Ondo Finance Launches Tokenized US Treasuries and Corporate Bonds

Tokens Will Represent Deposits In Popular Bond ETFs From Blackrock and PIMCO

New DeFi offerings are emerging to adapt to the changing macroeconomic climate, after baseline yields on stablecoins have fallen below low-risk instruments available in traditional finance. 

Enter Ondo Finance, which aims to develop tokenized investment funds — the firm revealed the imminent launch of three tokens representing deposits in popular ETFs managed by asset management behemoths Blackrock and PIMCO.

The three tokens and the ETFs backing them

Of the three offerings, the US Government Bond Fund (OUSG) will have the lowest yield, which Ondo estimates to be 4.62%. The Short-Term Investment Grade Bond Fund (OSTB) is slightly higher at 5.45%, and the High Yield Corporate Bond Fund currently yields 8.02%.

Ondo will charge a management fee of 0.15%.

In April 2022, Ondo raised $20M in a Series A round led by Peter Thiel’s Founders Fund and Pantera Capital, the decade-old crypto investment fund. 

While the smart contracts which interact with the funds will need to be pre-approved, Nathan Allman, the CEO and founder of Ondo, is excited to explore how protocols and tokenized securities mesh. 

“We decided to launch these tokenized ETFs because we see them as an important building block for the next generation of DeFi protocols,” he told The Defiant.  

Only qualified purchasers who go through Know Your Customer (KYC) and Anti-Money Laundering (AML) procedures will be allowed to invest in the funds. The SEC defines a “qualified purchaser” as an individual or entity with at least $5M in investments. 

Demand For Low-Risk Yield

Allman emphasized that there are over $100B of stablecoins on-chain which aren’t accruing any yield. He’s betting that some of that capital will jump at the chance to earn a low-risk yield without investors having to bring those assets back into the traditional financial system. 

“Some investors, like hedge funds and market makers, want to be able to move between stablecoins and US Treasuries more quickly than they could traditionally,” Allman told The Defiant. “They are drawn to the daily liquidity of the vehicle and direct support for stablecoins.”

He says that startups and decentralized autonomous organizations (DAOs) are also interested in the ETF-backed tokens, as they will allow them to access reliable yield without needing to set up their own brokerage and custody accounts.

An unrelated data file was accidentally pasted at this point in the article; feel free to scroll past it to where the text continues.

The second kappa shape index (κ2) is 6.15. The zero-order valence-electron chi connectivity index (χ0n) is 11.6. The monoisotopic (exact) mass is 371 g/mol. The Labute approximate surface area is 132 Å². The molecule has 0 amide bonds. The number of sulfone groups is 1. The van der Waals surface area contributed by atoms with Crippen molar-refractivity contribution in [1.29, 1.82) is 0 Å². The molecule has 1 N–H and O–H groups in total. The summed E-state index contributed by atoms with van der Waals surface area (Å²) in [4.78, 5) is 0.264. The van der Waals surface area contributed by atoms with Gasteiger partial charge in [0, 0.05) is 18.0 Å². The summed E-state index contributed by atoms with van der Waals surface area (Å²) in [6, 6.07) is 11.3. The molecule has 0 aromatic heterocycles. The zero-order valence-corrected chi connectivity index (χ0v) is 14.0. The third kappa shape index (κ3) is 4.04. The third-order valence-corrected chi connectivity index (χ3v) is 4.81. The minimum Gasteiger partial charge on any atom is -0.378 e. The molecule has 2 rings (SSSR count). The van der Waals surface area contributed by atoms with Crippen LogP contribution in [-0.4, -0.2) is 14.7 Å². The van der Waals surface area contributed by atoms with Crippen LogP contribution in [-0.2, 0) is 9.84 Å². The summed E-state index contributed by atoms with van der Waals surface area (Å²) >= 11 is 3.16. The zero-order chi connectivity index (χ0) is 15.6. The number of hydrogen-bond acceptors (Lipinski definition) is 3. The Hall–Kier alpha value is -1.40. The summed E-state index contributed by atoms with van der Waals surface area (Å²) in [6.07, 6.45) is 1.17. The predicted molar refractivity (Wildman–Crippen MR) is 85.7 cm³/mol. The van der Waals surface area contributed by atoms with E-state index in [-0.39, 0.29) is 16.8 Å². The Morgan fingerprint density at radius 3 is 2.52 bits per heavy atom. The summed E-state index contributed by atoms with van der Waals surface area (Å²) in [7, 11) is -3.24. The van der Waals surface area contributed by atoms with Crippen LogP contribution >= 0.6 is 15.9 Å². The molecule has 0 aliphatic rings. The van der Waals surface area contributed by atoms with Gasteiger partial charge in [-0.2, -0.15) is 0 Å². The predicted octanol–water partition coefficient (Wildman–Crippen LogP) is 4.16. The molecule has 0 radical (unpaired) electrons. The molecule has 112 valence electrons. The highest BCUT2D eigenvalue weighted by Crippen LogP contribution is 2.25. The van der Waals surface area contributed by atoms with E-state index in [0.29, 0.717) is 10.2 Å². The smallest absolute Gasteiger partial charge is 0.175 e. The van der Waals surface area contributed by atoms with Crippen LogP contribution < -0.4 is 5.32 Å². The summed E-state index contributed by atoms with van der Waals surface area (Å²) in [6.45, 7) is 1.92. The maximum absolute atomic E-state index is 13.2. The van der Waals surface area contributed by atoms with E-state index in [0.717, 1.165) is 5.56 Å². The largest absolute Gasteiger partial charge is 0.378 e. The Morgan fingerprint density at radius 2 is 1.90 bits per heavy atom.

Given the astronomical yields that characterized DeFi’s early days, the rates of return offered by traditional financial products offered little attraction in 2020 and 2021. As interest rates rose and DeFi crashed, however, crypto has entered an environment where the yields on Treasuries and other savings products are above those found on lending protocols like Compound and Aave. 

This has created a point of tension for DeFi. 

With yields no longer pulling people into the space, other value-adds must be developed in order for DeFi to attract and retain capital. Offerings like Ondo’s tokenized funds may reawaken an old use case which has been around crypto since at least 2017 — security tokens, or tokens which represent real-world securities.

Security Tokens

“Security tokens have been around for a number of years but haven’t seen any meaningful traction,” Allman said, suggesting that the on-chain capital today doesn’t have an obvious home because of DeFi’s depleted yields. “I think the combination we have today of lots of on-chain capital, a lack of attractive on-chain investment opportunities, and robust on-chain financial infrastructure, finally creates a compelling reason for security tokens to exist.”

Projects like Polymath Network launched in 2017 with much fanfare, but have broadly fallen off the map as security token solutions have failed to gain traction. More generally, however, projects like Goldfinch Finance and collateralized lender MakerDAO have made progress in integrating real-world assets. 

Moving forward, Ondo looks to be a part of a growing trend in crypto to use tokens to represent real-world assets rather than blockchain-native ones. The combination of an open set of blockchain-based protocols interacting with tokens representing real securities is undoubtedly a compelling vision. 


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